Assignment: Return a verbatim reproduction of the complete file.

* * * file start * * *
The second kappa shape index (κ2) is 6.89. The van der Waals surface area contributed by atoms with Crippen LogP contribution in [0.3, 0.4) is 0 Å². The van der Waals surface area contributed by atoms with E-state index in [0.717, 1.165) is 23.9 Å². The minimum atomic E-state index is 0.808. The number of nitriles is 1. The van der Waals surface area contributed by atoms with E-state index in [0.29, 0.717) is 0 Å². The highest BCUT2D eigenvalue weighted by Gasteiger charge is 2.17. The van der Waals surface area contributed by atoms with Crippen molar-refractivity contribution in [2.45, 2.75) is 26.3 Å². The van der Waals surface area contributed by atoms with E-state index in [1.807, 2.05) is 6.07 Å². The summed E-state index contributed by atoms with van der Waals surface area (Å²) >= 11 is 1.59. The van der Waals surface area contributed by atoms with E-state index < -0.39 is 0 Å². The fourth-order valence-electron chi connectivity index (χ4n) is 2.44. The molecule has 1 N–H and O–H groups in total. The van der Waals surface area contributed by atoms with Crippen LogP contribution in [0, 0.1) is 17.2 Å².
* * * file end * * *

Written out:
The second kappa shape index (κ2) is 6.89. The van der Waals surface area contributed by atoms with Crippen LogP contribution in [0.3, 0.4) is 0 Å². The van der Waals surface area contributed by atoms with E-state index in [0.717, 1.165) is 23.9 Å². The minimum atomic E-state index is 0.808. The number of nitriles is 1. The van der Waals surface area contributed by atoms with E-state index in [0.29, 0.717) is 0 Å². The highest BCUT2D eigenvalue weighted by Gasteiger charge is 2.17. The van der Waals surface area contributed by atoms with Crippen molar-refractivity contribution in [2.45, 2.75) is 26.3 Å². The van der Waals surface area contributed by atoms with E-state index in [1.807, 2.05) is 6.07 Å². The summed E-state index contributed by atoms with van der Waals surface area (Å²) >= 11 is 1.59. The van der Waals surface area contributed by atoms with E-state index < -0.39 is 0 Å². The fourth-order valence-electron chi connectivity index (χ4n) is 2.44. The molecule has 1 N–H and O–H groups in total. The van der Waals surface area contributed by atoms with Crippen LogP contribution in [0, 0.1) is 17.2 Å².